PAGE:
How a Motor or Generator works?

In summary: Originally posted by Moni AC is alternating current, dc is direct current (constant). KVA is used because KW doesn't take into account phase for ac. Not sure about eddy currents.Maybe you should use google. It sounds like you have a lot of basic questions and you can find some quick answers there.
  • #1
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How a Motor or Generetor works ?
 
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  • #2


Originally posted by Moni
How a Motor or Generetor works ?

I'm assuming you mean an electric generator as opposed to a generator ran by fuel?

In this case I searched google and found this site:
How a generator works.

Also, if this is not what you wanted a google search (with quotes " ") will do wonders for you, the sites usually provide for pictures, which don't seem to work well on PF.
 
  • #3


Originally posted by Moni
How a Motor or Generetor works ?
Since harnessing and creating electricity work the same way, apply electricity to a motor and it spins. Spin a motor and it becomes a generator.

Its just rotating electromagnets.
 
  • #4
But what is the basic difference between AC and DC machines?

What is eddy current loss?

why tranformer rating is not KW why it is KVA?
 
  • #5
Originally posted by Moni
But what is the basic difference between AC and DC machines?

What is eddy current loss?

why tranformer rating is not KW why it is KVA?
ac is alternating current, dc is direct current (constant). KVA is used because KW doesn't take into account phase for ac.

Not sure about eddy currents.

Maybe you should use google. It sounds like you have a lot of basic questions and you can find some quick answers there.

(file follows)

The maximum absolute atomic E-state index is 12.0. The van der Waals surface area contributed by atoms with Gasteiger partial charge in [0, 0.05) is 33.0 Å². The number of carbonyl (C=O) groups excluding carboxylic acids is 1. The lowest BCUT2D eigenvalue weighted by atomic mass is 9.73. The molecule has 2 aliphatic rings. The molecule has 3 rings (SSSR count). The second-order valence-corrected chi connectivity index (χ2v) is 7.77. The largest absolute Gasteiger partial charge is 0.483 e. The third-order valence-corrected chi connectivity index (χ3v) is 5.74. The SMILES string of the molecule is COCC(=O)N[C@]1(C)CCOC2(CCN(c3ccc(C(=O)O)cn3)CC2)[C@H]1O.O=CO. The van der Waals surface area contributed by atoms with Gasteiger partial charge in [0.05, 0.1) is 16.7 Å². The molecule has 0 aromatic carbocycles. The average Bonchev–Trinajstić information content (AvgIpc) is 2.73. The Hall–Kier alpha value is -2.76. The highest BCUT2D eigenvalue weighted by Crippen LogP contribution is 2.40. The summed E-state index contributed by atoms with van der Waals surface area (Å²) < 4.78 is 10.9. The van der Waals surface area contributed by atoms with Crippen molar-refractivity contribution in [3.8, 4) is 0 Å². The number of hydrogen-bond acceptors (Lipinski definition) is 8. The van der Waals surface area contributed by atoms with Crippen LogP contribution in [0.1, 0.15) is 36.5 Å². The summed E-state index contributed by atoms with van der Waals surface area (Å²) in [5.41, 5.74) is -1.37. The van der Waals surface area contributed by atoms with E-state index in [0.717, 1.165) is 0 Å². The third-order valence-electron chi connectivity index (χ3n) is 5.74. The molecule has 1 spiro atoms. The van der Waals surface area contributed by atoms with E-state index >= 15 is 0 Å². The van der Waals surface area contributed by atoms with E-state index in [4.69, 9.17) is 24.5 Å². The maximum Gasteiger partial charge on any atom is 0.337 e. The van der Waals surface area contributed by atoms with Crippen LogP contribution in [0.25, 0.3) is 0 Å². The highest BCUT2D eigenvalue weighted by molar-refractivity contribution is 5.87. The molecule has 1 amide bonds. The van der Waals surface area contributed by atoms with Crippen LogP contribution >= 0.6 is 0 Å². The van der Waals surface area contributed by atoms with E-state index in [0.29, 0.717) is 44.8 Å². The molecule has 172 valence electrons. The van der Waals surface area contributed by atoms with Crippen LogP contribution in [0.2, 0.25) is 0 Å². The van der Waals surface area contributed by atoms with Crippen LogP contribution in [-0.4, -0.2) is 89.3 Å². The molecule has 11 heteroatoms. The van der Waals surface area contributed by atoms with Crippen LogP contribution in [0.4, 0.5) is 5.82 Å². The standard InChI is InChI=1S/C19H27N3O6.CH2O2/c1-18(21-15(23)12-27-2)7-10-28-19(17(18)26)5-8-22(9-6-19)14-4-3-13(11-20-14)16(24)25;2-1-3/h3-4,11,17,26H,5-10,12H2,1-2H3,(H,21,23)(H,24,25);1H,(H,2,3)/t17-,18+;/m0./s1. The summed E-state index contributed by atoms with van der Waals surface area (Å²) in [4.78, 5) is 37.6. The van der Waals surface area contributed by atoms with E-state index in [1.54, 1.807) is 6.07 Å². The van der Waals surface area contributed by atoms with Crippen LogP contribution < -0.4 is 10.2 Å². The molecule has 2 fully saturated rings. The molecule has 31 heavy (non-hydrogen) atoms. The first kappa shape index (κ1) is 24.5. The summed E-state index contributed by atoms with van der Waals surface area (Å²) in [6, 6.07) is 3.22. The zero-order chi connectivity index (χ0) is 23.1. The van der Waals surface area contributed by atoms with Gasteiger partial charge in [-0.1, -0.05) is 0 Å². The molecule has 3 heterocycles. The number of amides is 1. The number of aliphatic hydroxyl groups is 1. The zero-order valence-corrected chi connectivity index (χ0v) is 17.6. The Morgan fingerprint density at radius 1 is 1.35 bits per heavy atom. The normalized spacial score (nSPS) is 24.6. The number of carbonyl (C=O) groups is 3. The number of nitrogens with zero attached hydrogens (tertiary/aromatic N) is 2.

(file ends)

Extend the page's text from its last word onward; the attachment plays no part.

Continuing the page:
• #6
Yea...DC has a constant voltage(like when u connect a circuit to a battery...its always going to be , say, 12 Volts...(well not really since the battery has internal resistance, and i think the voltage goes down as the battery gets older...maybe not...))..
But in AC the voltage varies sinusoidaly...For example, most american outlets are 120 V and 60 hz..this means that the voltage goes between 120 and -120 60 times in a second...(correct me if I am wrong, please..i might be mistaken on some details_)
 
  • #7
Hertz is a unit of frequency - a full
cycle is when you return to your original
position - back AND forth.
 

1. How does a motor or generator produce electricity?

A motor or generator works by converting mechanical energy into electrical energy. This is done through the use of a magnetic field, which is created by the interaction of the motor's or generator's moving parts and an external source of electricity.

2. What are the main components of a motor or generator?

The main components of a motor or generator include a stator (stationary part), a rotor (rotating part), and a commutator or slip rings. The stator contains the coils of wire and the rotor has the magnets or electromagnets that create the magnetic field. The commutator or slip rings are used to transfer electricity to and from the rotating part of the motor or generator.

3. How does a motor or generator change the direction of the current?

In a motor, the direction of the current is changed by the commutator, which uses brushes to switch the direction of the current as the motor rotates. In a generator, the direction of the current is changed by the movement of the rotor in relation to the stationary stator.

4. What is the difference between a DC motor and an AC motor?

A DC motor runs on direct current, meaning the current flows in one direction, while an AC motor runs on alternating current, meaning the current direction alternates. AC motors are typically used for larger applications, while DC motors are commonly used in smaller devices.

5. What are some common uses of motors and generators?

Motors and generators have a wide range of uses, including powering vehicles, appliances, and industrial machinery. They are also used in renewable energy sources, such as wind turbines and hydroelectric power plants. In addition, generators are commonly used as backup power sources in the event of a power outage.

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